Few tour guides can be counted on to show you something completely offbeat or unusual. And I, who can be counted on to tune out effortlessly from a tour guide’s ramblings, can be trusted to a fault to spot the unusual in the offbeat. Even if I say so myself.
In May 2011, I travelled to Oman on assignment for Outlook Traveller at the invitation of the Ministry of Tourism (that story is archived here). There were countless backstories that I gleaned on that trip and this was one.
Before that, a fact. But wait, even before that, a disclosure.
I’m a Malayalee, a native speaker of the south Indian tongue called Malayalam. I cannot stress this point enough because I meet many educated (but obviously poorly travelled) people who can’t tell the difference and that, to me, is as irksome as that cardinal confusion between Hindi and Hindu that is at the heart of many American Desi coming out parties. Also note that I didn’t capitalize the ‘south’ in ‘south India’ because, unlike South Korea, it is not a nation; unlike South Dakota it is not a state; and unlike South America it isn’t a continent. So, to labour the point, my roots lie in Kerala. And though I live in Bangalore, also in south India, I speak my mother tongue well enough to save my life and get in a bit of trouble at the same time. The last, inevitably, is a gift.
Back to the fact.
In the Sultanate of Oman, as of 2007, there were almost 135,000 Malayalam speakers who comprised 60 percent of the total expatriate Indian population in the nation. This is not strange or unusual because Oman was one of the countries in the Arab Gulf that welcomed immigrant workers in large numbers in the 1970s and 1980s, and Indians (at 20% of the total population of Oman) are the largest immigrant group. Many of these people are unskilled workers, many are skilled workers, about 10 percent are professionals and over 2,000 of them are doctors, many in senior positions.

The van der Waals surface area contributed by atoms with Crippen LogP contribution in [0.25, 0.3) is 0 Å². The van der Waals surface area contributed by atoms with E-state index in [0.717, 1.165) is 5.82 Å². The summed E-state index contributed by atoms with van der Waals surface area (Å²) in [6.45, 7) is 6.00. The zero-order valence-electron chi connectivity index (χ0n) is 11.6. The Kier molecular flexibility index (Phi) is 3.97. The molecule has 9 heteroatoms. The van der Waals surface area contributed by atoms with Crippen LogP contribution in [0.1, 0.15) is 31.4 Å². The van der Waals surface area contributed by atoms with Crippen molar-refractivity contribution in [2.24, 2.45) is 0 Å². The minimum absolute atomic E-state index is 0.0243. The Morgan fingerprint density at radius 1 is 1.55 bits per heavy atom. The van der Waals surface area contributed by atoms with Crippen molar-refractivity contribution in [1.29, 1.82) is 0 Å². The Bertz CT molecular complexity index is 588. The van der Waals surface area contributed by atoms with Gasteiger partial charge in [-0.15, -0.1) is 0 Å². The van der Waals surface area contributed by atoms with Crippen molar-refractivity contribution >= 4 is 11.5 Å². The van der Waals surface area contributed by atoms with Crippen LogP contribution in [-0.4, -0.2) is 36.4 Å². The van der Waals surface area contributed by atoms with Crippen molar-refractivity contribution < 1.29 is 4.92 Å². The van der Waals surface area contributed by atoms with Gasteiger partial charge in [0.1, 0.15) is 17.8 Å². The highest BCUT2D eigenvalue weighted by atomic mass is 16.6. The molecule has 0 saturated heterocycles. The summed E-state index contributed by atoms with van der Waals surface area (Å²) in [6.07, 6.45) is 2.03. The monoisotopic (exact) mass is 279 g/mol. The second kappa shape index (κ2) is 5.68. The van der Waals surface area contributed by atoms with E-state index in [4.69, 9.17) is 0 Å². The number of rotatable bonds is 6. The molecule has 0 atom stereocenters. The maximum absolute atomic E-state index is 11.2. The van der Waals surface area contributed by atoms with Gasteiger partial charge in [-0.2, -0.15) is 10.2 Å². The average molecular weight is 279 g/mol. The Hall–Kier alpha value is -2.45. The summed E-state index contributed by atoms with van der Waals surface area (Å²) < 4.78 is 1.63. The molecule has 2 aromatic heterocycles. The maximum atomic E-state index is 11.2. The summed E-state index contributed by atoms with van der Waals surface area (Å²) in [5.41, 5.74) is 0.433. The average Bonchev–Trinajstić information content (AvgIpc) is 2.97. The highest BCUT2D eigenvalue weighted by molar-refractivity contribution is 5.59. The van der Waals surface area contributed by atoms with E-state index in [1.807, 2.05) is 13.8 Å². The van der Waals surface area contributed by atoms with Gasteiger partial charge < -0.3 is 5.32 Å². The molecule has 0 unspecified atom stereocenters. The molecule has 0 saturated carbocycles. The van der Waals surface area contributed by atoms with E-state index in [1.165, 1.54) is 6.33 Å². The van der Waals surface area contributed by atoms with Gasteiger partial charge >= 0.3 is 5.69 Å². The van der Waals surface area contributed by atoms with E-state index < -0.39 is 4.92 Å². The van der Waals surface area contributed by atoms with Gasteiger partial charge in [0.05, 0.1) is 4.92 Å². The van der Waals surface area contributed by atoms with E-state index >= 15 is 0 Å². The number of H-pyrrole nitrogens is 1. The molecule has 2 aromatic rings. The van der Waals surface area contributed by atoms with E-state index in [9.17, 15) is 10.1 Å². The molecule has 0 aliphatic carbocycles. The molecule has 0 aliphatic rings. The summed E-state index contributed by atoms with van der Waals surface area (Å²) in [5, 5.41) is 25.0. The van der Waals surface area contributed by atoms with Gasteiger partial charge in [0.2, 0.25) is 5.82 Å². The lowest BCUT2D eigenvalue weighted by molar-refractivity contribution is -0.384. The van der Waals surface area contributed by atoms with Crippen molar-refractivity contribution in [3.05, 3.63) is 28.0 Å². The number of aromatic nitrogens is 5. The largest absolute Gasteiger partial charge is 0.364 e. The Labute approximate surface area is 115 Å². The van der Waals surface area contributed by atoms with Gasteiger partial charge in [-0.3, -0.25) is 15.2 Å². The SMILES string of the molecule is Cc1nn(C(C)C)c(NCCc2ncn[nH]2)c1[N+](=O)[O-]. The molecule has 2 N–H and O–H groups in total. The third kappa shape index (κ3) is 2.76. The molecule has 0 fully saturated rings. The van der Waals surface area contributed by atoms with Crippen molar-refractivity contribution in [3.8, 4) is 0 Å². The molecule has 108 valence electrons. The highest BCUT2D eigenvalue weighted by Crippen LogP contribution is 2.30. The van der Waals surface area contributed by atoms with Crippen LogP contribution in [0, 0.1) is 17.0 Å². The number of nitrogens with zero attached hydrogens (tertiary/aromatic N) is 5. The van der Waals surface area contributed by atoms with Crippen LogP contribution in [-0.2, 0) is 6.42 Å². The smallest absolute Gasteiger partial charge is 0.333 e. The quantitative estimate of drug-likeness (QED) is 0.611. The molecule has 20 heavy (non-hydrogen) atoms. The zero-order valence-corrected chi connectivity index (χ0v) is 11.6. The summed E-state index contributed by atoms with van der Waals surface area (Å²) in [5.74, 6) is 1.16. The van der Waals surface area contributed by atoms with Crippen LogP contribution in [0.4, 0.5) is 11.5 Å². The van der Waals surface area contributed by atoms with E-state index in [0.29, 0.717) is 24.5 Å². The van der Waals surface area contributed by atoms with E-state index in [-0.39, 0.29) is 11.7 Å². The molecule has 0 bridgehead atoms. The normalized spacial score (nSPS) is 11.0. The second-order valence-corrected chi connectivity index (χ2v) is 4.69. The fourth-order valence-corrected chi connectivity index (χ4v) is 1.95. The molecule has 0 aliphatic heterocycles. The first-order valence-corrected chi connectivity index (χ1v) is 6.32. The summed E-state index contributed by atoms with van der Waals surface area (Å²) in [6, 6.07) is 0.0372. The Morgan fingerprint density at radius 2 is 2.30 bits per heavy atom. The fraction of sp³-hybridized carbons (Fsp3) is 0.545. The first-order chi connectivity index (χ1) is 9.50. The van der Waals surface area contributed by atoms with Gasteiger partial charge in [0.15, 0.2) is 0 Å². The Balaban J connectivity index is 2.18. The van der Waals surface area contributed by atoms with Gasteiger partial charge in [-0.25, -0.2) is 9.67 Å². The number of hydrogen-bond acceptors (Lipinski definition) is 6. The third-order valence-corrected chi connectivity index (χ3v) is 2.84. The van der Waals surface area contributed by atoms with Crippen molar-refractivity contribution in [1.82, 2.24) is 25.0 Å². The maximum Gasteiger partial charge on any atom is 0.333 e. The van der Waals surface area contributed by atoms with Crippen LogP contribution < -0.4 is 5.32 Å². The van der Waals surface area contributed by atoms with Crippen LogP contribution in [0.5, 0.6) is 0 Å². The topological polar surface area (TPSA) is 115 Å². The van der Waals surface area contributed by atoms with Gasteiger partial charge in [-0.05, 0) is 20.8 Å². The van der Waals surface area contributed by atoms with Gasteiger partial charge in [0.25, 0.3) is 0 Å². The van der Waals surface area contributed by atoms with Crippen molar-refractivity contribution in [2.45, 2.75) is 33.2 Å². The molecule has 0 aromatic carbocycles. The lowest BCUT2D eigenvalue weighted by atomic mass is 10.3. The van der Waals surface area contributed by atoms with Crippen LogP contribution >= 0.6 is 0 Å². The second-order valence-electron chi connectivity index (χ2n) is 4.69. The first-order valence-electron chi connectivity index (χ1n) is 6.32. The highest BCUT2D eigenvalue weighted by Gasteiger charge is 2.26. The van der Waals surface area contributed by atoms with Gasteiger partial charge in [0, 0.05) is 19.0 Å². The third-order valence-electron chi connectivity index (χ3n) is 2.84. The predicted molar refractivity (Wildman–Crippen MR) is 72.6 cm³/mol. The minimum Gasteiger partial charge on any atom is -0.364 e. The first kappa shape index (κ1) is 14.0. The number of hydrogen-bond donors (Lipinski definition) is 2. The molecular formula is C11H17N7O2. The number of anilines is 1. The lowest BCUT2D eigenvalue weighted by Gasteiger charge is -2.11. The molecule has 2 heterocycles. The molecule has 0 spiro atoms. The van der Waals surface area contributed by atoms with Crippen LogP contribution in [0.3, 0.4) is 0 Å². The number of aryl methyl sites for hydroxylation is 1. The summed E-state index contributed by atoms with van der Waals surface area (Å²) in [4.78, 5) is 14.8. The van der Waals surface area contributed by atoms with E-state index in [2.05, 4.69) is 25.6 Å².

You can stop yawning. There’s a reason I’m trumpeting the influence of Malayalam in Oman and just how deeply invested my people and mother tongue are in this Arab nation. On that trip in May 2011, we drove from Sur to Muscat skirting the edge of the Hajar mountains on one side and the cerulean Persian Gulf on the other. We stopped en route at the stunning Bimmah sinkhole (a post on that later) and there I saw this notice for a missing person. The unfortunate man was an Omani and I hope he was found alive and well. But I’d like to draw your attention to the order of languages on the notice: first, English, then Malayalam, and finally Arabic.
Yeah, I’m thinking of that Neil Armstrong on the moon joke, too.
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